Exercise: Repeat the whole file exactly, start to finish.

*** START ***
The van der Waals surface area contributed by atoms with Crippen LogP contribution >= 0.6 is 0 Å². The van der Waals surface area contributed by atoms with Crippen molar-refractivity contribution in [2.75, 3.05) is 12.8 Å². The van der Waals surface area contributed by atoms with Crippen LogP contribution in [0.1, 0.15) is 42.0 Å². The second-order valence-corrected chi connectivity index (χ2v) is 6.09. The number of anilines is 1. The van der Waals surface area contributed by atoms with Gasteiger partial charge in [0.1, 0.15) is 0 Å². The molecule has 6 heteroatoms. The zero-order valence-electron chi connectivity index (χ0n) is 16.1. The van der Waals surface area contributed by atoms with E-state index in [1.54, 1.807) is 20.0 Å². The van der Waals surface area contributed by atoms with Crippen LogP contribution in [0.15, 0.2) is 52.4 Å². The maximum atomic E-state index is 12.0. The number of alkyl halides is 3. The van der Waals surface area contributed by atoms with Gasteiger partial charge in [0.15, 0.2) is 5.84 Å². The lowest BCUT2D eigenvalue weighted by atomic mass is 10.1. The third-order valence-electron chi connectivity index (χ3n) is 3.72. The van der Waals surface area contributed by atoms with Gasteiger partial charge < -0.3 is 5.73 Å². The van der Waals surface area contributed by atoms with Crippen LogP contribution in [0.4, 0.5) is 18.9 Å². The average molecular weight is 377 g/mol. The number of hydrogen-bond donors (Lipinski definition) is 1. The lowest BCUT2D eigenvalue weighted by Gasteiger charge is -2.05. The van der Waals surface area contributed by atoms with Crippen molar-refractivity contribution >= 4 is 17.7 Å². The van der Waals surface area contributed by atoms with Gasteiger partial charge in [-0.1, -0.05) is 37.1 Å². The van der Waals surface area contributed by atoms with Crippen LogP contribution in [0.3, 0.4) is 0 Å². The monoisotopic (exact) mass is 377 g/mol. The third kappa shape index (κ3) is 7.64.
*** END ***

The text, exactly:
The van der Waals surface area contributed by atoms with Crippen LogP contribution >= 0.6 is 0 Å². The van der Waals surface area contributed by atoms with Crippen molar-refractivity contribution in [2.75, 3.05) is 12.8 Å². The van der Waals surface area contributed by atoms with Crippen LogP contribution in [0.1, 0.15) is 42.0 Å². The second-order valence-corrected chi connectivity index (χ2v) is 6.09. The number of anilines is 1. The van der Waals surface area contributed by atoms with Gasteiger partial charge in [0.1, 0.15) is 0 Å². The molecule has 6 heteroatoms. The zero-order valence-electron chi connectivity index (χ0n) is 16.1. The van der Waals surface area contributed by atoms with E-state index in [1.54, 1.807) is 20.0 Å². The van der Waals surface area contributed by atoms with Crippen LogP contribution in [0.15, 0.2) is 52.4 Å². The maximum atomic E-state index is 12.0. The number of alkyl halides is 3. The van der Waals surface area contributed by atoms with Gasteiger partial charge in [0.15, 0.2) is 5.84 Å². The lowest BCUT2D eigenvalue weighted by atomic mass is 10.1. The third-order valence-electron chi connectivity index (χ3n) is 3.72. The van der Waals surface area contributed by atoms with Gasteiger partial charge < -0.3 is 5.73 Å². The van der Waals surface area contributed by atoms with Crippen LogP contribution in [0.4, 0.5) is 18.9 Å². The average molecular weight is 377 g/mol. The number of hydrogen-bond donors (Lipinski definition) is 1. The lowest BCUT2D eigenvalue weighted by Gasteiger charge is -2.05. The van der Waals surface area contributed by atoms with Crippen molar-refractivity contribution >= 4 is 17.7 Å². The van der Waals surface area contributed by atoms with Gasteiger partial charge in [-0.1, -0.05) is 37.1 Å². The van der Waals surface area contributed by atoms with Crippen LogP contribution in [0.3, 0.4) is 0 Å². The monoisotopic (exact) mass is 377 g/mol. The third kappa shape index (κ3) is 7.64.